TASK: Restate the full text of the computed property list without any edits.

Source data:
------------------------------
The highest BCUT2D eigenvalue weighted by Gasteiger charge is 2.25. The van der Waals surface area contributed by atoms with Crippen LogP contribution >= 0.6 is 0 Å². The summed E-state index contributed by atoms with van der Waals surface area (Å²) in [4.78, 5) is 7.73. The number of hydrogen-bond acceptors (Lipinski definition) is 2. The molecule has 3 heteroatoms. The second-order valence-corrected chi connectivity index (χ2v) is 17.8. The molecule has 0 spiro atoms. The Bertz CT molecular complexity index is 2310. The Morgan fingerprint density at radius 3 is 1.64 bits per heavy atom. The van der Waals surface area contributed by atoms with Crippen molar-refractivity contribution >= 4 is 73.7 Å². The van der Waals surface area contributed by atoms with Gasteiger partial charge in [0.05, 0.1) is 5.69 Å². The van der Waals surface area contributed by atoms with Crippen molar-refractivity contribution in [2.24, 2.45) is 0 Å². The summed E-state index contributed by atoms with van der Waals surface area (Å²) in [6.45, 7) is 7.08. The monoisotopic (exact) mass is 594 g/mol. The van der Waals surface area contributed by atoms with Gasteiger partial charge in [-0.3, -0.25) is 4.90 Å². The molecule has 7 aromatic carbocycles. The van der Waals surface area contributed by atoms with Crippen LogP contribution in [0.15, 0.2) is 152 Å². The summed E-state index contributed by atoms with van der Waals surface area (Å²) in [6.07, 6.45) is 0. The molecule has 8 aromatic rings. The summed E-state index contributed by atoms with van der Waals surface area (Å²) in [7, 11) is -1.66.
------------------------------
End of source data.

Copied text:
The highest BCUT2D eigenvalue weighted by Gasteiger charge is 2.25. The van der Waals surface area contributed by atoms with Crippen LogP contribution >= 0.6 is 0 Å². The summed E-state index contributed by atoms with van der Waals surface area (Å²) in [4.78, 5) is 7.73. The number of hydrogen-bond acceptors (Lipinski definition) is 2. The molecule has 3 heteroatoms. The second-order valence-corrected chi connectivity index (χ2v) is 17.8. The molecule has 0 spiro atoms. The Bertz CT molecular complexity index is 2310. The Morgan fingerprint density at radius 3 is 1.64 bits per heavy atom. The van der Waals surface area contributed by atoms with Crippen molar-refractivity contribution >= 4 is 73.7 Å². The van der Waals surface area contributed by atoms with Gasteiger partial charge in [0.05, 0.1) is 5.69 Å². The van der Waals surface area contributed by atoms with Crippen molar-refractivity contribution in [2.24, 2.45) is 0 Å². The summed E-state index contributed by atoms with van der Waals surface area (Å²) in [6.45, 7) is 7.08. The monoisotopic (exact) mass is 594 g/mol. The van der Waals surface area contributed by atoms with Gasteiger partial charge in [-0.3, -0.25) is 4.90 Å². The molecule has 7 aromatic carbocycles. The van der Waals surface area contributed by atoms with Crippen LogP contribution in [0.15, 0.2) is 152 Å². The summed E-state index contributed by atoms with van der Waals surface area (Å²) in [6.07, 6.45) is 0. The molecule has 8 aromatic rings. The summed E-state index contributed by atoms with van der Waals surface area (Å²) in [7, 11) is -1.66.